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Bank announces plans to help farmers if subsidies are delayed

A bull goes through the ring at Dingwall Mart
A bull goes through the ring at Dingwall Mart

RBS has launched a bridging loan to help tide farmers over in the event of delayed subsidy payments later this year.

The bank says the fee-free loan, which will be available to existing customers, will enable farm businesses to borrow a significant proportion of the amount they expect to receive in direct payments until the official payment comes through.

The bank’s director of agriculture, Roddy McLean, said: “We’ve been working closely with industry bodies who have warned that farmers could face a delay in receiving their Basic Payment Scheme payment compared to when they have historically received their Single Farm Payment.

“The payment window is from December 1 to June 30, and while many usually receive payment at the beginning of the window, customers in theory could receive their payment six months later than expected.”

He said the bank’s current expectation was that payments would be delayed by up to three months.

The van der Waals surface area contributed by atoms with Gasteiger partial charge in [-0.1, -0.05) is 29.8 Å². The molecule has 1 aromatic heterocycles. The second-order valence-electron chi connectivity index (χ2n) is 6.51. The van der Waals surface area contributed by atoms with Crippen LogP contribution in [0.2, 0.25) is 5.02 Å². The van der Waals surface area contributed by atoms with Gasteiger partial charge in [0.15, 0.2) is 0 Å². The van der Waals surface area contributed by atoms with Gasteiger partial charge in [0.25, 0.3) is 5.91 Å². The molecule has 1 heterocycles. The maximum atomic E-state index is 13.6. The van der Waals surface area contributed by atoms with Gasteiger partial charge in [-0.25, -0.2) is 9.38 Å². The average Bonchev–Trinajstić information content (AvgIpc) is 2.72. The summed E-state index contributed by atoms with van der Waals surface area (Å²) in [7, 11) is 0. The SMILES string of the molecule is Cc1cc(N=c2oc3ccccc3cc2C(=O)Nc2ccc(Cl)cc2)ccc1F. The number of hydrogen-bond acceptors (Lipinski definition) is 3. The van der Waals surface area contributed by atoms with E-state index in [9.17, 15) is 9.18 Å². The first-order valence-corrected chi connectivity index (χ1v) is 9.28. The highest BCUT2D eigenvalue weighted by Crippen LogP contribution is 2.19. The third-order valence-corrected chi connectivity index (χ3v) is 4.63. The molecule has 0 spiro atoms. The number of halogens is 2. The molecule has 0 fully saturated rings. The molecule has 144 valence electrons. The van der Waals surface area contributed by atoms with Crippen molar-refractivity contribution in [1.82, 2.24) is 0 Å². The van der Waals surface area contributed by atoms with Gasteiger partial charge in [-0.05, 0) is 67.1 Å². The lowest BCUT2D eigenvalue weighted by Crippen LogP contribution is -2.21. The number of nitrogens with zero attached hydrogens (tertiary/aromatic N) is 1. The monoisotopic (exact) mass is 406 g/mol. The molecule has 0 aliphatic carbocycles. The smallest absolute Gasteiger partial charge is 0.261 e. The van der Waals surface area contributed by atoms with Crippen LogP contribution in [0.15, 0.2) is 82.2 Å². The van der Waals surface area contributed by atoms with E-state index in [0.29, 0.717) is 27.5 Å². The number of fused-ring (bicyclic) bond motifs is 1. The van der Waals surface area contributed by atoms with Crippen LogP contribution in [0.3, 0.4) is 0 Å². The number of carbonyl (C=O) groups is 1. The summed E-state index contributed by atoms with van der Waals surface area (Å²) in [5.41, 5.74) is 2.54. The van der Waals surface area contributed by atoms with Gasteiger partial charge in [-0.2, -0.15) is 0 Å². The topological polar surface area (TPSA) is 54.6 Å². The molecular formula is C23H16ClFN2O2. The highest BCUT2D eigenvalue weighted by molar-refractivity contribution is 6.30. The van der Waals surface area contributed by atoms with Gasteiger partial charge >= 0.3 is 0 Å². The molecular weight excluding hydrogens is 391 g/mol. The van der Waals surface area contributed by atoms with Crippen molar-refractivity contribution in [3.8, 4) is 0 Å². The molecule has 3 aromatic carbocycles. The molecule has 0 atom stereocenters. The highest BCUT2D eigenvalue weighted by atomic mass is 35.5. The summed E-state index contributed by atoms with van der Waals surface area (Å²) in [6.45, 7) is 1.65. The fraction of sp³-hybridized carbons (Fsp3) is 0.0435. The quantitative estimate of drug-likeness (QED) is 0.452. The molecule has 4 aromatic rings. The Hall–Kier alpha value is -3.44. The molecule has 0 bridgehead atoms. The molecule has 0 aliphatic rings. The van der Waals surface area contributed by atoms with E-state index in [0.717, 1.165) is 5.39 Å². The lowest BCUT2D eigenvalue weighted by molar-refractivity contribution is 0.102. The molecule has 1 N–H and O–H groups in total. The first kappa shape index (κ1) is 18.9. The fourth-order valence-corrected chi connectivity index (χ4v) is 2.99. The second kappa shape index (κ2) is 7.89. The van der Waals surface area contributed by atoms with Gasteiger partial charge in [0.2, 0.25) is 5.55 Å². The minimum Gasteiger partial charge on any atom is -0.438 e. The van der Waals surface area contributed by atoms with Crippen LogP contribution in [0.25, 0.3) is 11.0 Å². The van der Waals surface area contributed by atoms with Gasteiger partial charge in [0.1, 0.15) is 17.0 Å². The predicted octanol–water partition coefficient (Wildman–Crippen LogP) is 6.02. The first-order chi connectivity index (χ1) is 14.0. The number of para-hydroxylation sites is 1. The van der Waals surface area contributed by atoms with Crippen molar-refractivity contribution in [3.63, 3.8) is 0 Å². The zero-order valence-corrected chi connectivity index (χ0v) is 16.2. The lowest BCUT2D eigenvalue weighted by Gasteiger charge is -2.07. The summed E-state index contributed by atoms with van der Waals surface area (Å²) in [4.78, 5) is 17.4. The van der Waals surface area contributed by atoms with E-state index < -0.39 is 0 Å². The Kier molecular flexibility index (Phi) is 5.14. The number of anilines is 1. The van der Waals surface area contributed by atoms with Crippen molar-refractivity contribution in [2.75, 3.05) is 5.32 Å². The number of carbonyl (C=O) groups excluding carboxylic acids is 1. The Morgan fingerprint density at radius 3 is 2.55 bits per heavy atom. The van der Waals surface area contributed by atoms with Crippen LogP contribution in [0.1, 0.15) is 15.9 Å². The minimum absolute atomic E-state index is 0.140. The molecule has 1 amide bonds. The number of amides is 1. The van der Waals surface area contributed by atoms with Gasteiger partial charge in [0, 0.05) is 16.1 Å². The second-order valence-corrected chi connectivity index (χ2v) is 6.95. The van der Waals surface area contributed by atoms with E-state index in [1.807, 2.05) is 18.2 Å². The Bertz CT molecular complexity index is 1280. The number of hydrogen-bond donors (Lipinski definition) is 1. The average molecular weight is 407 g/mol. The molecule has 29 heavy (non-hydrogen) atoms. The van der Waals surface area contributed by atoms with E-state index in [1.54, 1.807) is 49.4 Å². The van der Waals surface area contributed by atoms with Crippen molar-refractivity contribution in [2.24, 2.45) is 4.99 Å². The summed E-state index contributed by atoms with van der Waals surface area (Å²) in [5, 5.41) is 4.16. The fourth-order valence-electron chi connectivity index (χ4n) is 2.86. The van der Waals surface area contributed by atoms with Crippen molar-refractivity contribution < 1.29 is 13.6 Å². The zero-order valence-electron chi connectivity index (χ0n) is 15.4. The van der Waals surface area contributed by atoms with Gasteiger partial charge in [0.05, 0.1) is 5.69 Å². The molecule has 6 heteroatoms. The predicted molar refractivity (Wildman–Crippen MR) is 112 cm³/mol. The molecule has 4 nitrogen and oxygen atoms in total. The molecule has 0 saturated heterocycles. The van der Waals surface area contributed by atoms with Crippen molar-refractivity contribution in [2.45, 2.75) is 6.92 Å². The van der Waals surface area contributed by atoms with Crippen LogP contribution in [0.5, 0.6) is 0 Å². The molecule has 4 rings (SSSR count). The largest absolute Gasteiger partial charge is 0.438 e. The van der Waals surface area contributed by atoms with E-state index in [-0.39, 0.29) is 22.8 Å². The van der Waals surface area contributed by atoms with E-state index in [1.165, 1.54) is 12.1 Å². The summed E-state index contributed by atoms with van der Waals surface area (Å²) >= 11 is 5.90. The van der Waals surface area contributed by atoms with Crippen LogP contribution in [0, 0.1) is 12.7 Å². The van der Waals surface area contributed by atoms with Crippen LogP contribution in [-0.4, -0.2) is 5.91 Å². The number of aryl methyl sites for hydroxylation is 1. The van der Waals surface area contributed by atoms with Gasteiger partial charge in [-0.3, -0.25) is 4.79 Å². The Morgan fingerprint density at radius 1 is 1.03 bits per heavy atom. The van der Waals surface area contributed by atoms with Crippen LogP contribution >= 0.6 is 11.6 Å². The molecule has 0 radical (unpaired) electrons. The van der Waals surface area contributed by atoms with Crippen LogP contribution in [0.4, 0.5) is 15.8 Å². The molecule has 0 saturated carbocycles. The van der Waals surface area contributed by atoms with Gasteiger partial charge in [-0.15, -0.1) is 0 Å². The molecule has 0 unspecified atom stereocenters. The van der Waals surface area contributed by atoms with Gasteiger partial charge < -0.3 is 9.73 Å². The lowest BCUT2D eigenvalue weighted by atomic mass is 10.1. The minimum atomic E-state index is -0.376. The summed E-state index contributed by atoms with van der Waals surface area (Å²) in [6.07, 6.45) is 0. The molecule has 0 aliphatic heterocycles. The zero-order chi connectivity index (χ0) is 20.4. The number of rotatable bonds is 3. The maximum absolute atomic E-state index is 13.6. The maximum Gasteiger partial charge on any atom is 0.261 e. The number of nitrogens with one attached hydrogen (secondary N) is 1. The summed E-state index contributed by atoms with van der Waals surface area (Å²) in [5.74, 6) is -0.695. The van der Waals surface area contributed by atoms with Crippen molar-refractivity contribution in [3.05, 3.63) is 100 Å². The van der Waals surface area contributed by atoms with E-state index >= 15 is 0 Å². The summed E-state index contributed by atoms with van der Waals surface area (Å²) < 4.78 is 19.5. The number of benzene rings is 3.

“We know that many farmers are dependent on this money and will be hit hard by any delays as in many cases they have set up payments to coincide with receiving their support payment early in the payment window,” added Mr McLean.

“Loan agreements will be put in place from mid-September with the money being available in the customer’s account from the first week of December.”

The loan package was welcomed by NFU Scotland, which warned any delay to the payment of subsidies would result in serious cash-flow challenges for farm businesses.

The union’s chief executive, Scott Walker, said: “We’re pleased that RBS is to offer a loan to bridge the gap until payments are received. By working with the financial industry to ensure that they are aware of the issues that farmers may face, we are pleased that an industry solution has been found.

“However, it remains important that government does everything possible to ensure that this year’s payment is received by the majority of farmers in December as has been the case in the past.”

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